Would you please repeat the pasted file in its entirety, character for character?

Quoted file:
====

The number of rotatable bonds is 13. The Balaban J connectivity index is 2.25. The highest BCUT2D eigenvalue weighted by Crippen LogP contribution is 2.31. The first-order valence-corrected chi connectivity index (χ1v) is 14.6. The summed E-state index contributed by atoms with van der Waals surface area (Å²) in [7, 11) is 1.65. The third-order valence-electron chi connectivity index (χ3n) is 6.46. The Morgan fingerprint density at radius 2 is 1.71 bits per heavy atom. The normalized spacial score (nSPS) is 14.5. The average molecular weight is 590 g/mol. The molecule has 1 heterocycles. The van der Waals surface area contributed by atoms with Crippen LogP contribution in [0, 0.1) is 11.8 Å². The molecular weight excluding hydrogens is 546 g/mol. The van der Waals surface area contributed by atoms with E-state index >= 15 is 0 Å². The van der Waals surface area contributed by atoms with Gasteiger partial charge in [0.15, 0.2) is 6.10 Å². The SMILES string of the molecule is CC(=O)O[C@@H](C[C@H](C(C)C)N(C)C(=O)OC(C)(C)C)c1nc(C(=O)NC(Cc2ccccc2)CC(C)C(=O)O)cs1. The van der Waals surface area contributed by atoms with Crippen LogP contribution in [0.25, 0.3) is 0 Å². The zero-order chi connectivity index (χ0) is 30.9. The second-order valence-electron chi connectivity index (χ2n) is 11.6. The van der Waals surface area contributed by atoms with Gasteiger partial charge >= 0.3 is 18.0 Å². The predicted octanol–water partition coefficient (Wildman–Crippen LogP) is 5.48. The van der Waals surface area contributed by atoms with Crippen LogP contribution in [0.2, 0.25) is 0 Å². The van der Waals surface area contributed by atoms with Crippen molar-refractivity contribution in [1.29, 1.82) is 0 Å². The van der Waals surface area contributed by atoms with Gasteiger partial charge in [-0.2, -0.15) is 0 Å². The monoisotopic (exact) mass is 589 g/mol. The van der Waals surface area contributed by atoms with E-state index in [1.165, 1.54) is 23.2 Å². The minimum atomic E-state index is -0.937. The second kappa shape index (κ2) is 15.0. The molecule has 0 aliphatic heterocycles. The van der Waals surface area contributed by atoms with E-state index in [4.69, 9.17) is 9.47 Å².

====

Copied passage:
The number of rotatable bonds is 13. The Balaban J connectivity index is 2.25. The highest BCUT2D eigenvalue weighted by Crippen LogP contribution is 2.31. The first-order valence-corrected chi connectivity index (χ1v) is 14.6. The summed E-state index contributed by atoms with van der Waals surface area (Å²) in [7, 11) is 1.65. The third-order valence-electron chi connectivity index (χ3n) is 6.46. The Morgan fingerprint density at radius 2 is 1.71 bits per heavy atom. The normalized spacial score (nSPS) is 14.5. The average molecular weight is 590 g/mol. The molecule has 1 heterocycles. The van der Waals surface area contributed by atoms with Crippen LogP contribution in [0, 0.1) is 11.8 Å². The molecular weight excluding hydrogens is 546 g/mol. The van der Waals surface area contributed by atoms with E-state index >= 15 is 0 Å². The van der Waals surface area contributed by atoms with Gasteiger partial charge in [0.15, 0.2) is 6.10 Å². The SMILES string of the molecule is CC(=O)O[C@@H](C[C@H](C(C)C)N(C)C(=O)OC(C)(C)C)c1nc(C(=O)NC(Cc2ccccc2)CC(C)C(=O)O)cs1. The van der Waals surface area contributed by atoms with Crippen LogP contribution in [0.25, 0.3) is 0 Å². The zero-order chi connectivity index (χ0) is 30.9. The second-order valence-electron chi connectivity index (χ2n) is 11.6. The van der Waals surface area contributed by atoms with Gasteiger partial charge >= 0.3 is 18.0 Å². The predicted octanol–water partition coefficient (Wildman–Crippen LogP) is 5.48. The van der Waals surface area contributed by atoms with Crippen LogP contribution in [0.2, 0.25) is 0 Å². The van der Waals surface area contributed by atoms with Crippen molar-refractivity contribution in [1.29, 1.82) is 0 Å². The van der Waals surface area contributed by atoms with Gasteiger partial charge in [-0.2, -0.15) is 0 Å². The monoisotopic (exact) mass is 589 g/mol. The van der Waals surface area contributed by atoms with E-state index in [1.165, 1.54) is 23.2 Å². The minimum atomic E-state index is -0.937. The second kappa shape index (κ2) is 15.0. The molecule has 0 aliphatic heterocycles. The van der Waals surface area contributed by atoms with E-state index in [4.69, 9.17) is 9.47 Å².